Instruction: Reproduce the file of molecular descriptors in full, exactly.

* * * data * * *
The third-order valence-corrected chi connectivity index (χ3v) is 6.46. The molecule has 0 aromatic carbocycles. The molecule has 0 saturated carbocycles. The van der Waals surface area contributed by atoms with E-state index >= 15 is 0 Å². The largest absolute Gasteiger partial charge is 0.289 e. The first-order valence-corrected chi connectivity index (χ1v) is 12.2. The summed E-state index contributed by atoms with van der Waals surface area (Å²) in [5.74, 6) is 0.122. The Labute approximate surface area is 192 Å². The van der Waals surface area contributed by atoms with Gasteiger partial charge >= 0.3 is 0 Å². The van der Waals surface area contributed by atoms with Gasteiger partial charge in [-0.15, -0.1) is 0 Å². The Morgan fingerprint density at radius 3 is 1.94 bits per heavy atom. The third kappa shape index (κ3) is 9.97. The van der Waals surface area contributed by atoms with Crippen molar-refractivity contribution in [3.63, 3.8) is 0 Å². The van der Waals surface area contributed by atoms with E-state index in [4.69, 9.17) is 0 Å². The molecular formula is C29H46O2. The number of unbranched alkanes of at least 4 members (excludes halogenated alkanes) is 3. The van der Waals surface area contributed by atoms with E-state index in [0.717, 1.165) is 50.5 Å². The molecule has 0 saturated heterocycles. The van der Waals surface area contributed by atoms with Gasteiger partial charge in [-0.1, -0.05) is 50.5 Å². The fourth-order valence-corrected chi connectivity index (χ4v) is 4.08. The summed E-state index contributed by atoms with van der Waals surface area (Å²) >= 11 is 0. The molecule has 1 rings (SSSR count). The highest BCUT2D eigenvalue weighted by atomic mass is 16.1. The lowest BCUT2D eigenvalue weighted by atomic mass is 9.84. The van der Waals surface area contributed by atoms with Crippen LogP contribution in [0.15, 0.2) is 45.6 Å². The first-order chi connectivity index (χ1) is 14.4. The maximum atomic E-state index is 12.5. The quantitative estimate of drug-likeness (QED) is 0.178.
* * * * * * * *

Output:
The third-order valence-corrected chi connectivity index (χ3v) is 6.46. The molecule has 0 aromatic carbocycles. The molecule has 0 saturated carbocycles. The van der Waals surface area contributed by atoms with E-state index >= 15 is 0 Å². The largest absolute Gasteiger partial charge is 0.289 e. The first-order valence-corrected chi connectivity index (χ1v) is 12.2. The summed E-state index contributed by atoms with van der Waals surface area (Å²) in [5.74, 6) is 0.122. The Labute approximate surface area is 192 Å². The van der Waals surface area contributed by atoms with Gasteiger partial charge >= 0.3 is 0 Å². The van der Waals surface area contributed by atoms with Gasteiger partial charge in [-0.15, -0.1) is 0 Å². The Morgan fingerprint density at radius 3 is 1.94 bits per heavy atom. The third kappa shape index (κ3) is 9.97. The van der Waals surface area contributed by atoms with Crippen molar-refractivity contribution in [3.63, 3.8) is 0 Å². The van der Waals surface area contributed by atoms with E-state index in [4.69, 9.17) is 0 Å². The molecular formula is C29H46O2. The number of unbranched alkanes of at least 4 members (excludes halogenated alkanes) is 3. The van der Waals surface area contributed by atoms with E-state index in [0.717, 1.165) is 50.5 Å². The molecule has 0 saturated heterocycles. The van der Waals surface area contributed by atoms with Gasteiger partial charge in [-0.1, -0.05) is 50.5 Å². The fourth-order valence-corrected chi connectivity index (χ4v) is 4.08. The summed E-state index contributed by atoms with van der Waals surface area (Å²) >= 11 is 0. The molecule has 1 rings (SSSR count). The highest BCUT2D eigenvalue weighted by atomic mass is 16.1. The lowest BCUT2D eigenvalue weighted by atomic mass is 9.84. The van der Waals surface area contributed by atoms with Crippen LogP contribution in [0.15, 0.2) is 45.6 Å². The first-order chi connectivity index (χ1) is 14.4. The maximum atomic E-state index is 12.5. The quantitative estimate of drug-likeness (QED) is 0.178.